Saudi diplomatic mission

(Washington DC, January 3, 2005) …A Saudi suicide bomber carried the attack on US mess hall in Mousel that killed 19 US soldiers and contractors December 22, AsharqAlawsat Newspaper reported today.

The Saudi-Owned newspaper based in London, said that Ahmed Saeed Ahmed AlGhamdi, 20, a medical student from Riyadh carried that attack on behalf of Sunni terror group Ansar Al-Sunna.

The Saudi Institute has also learned that Al-Ghamdi is the eldest son of Saudi diplomat Saeed Al-Ghamdi, the former head of Saudi diplomatic mission to Sudan prior to his return to Riyadh.

Ahmed Abdullah AbdulRahman Al-Shayea, 23, from Riyadh, is another Saudi terrorist who carried a suicide attack on December 25 that killed nine civilians in the upscale Mansour district of Baghdad.

Although news reports and intelligence information shows that the overwhelming majority of suicide bombers in Iraq are Saudis, the US administration has done next to nothing to pressure the Saudi government to curb the massive flow of Saudi suicide bombers across the border.

US official silence and lack of action on Saudi and Jordanian terrorists has caused the lives of hundreds of US solders and Iraqi police and civilians. Suicide bombings in Iraq have been the deadliest weapon used by Sunni and Al-Qaeda terrorists lead by Jordanian terrorist Abu Musab AlZarqawi and Bathists, resulting in the deaths of hundreds of American soldiers and thousands of Iraq civilians and police.

The Saudi government has not taken any steps to stop the flow of terrorist into Iraq, and yet to investigate the network that allowed hundreds of Saudis to be recruited into suicide attacks in Iraq. To the contrary, 26 Saudi clerics, most of them government officials, have supported terrorism against US soldiers and Iraqi government, and police.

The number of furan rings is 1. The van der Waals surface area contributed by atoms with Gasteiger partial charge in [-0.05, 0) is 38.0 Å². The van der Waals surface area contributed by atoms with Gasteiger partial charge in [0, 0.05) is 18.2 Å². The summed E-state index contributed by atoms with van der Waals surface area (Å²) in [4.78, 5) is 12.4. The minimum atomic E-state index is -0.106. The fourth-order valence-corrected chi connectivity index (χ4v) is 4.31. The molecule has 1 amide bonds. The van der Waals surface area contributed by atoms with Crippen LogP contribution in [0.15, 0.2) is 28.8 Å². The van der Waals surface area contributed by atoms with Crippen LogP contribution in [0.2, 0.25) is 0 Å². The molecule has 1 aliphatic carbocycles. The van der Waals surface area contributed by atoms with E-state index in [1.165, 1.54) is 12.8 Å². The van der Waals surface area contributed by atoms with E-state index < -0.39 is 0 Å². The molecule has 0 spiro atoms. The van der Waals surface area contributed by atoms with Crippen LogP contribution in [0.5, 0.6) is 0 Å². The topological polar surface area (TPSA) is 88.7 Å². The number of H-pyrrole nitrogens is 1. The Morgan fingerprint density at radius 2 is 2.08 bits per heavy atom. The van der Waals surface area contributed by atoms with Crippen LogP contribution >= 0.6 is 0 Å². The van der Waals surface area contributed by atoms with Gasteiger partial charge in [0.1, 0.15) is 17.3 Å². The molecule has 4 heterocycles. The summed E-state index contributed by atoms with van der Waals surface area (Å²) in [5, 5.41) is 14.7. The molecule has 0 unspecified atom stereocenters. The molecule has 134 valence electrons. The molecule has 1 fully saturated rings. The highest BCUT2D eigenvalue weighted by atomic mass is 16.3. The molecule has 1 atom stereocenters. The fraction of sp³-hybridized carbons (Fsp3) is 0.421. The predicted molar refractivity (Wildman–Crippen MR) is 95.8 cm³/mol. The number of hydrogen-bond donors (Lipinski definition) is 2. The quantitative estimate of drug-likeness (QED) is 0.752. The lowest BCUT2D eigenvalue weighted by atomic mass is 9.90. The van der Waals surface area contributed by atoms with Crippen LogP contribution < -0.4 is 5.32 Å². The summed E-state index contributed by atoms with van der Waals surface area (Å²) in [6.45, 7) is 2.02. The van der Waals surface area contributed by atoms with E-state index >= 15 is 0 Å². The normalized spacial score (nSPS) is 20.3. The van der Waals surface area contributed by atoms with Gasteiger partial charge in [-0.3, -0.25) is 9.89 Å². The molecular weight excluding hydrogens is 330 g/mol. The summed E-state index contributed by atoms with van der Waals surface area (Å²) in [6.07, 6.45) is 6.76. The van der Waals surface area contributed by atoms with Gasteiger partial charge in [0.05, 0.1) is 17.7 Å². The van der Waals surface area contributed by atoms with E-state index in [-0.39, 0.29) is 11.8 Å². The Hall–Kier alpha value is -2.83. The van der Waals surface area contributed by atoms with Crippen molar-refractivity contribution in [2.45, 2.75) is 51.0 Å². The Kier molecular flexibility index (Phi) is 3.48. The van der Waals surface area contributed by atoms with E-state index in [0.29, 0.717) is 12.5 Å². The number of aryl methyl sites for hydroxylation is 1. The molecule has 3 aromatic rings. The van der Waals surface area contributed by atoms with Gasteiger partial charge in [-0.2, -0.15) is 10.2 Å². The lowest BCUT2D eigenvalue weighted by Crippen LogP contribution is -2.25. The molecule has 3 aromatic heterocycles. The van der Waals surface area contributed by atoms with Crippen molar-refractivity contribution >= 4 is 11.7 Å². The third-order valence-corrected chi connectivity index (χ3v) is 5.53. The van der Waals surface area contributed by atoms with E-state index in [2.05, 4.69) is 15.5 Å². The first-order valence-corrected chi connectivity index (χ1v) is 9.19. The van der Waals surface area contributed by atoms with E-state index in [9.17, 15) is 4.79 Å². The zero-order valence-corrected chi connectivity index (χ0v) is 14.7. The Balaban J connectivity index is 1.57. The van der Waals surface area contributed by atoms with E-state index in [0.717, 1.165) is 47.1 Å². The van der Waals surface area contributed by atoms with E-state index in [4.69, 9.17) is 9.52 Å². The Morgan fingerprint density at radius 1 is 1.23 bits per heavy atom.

In a religious edict issued November 5, 2004, the official clerics called for holy war against US and Iraqi troops. The Saudi government didn’t question or suspend from work any of these clerics unlike democracy advocates and religious reformers who were jailed, suspended, and questioned for calling for political reforms.

Shaikh Salman Al-Odeh who has close ties with Saudi Assistant Minister of Interior Mohamed Bin Naif, is the main cleric behind the religious edict.

Due to his government connections, the Saudi government allowed Al-Odeh to publish a monthly magazine called “Islam Today” in contravention of Saudi press laws, which requires the establishment of a media company prior to publishing any periodicals. The law requires that a minimum of 30 media professionals set up the company.  Al-Odeh also owns a sophisticated website also called IslamToday in four languages. The website posted videos of Saudi suicide attackers in Iraq November 2003, and continue to justify the killing of Iraqi police and civilians which the website call American collaborators.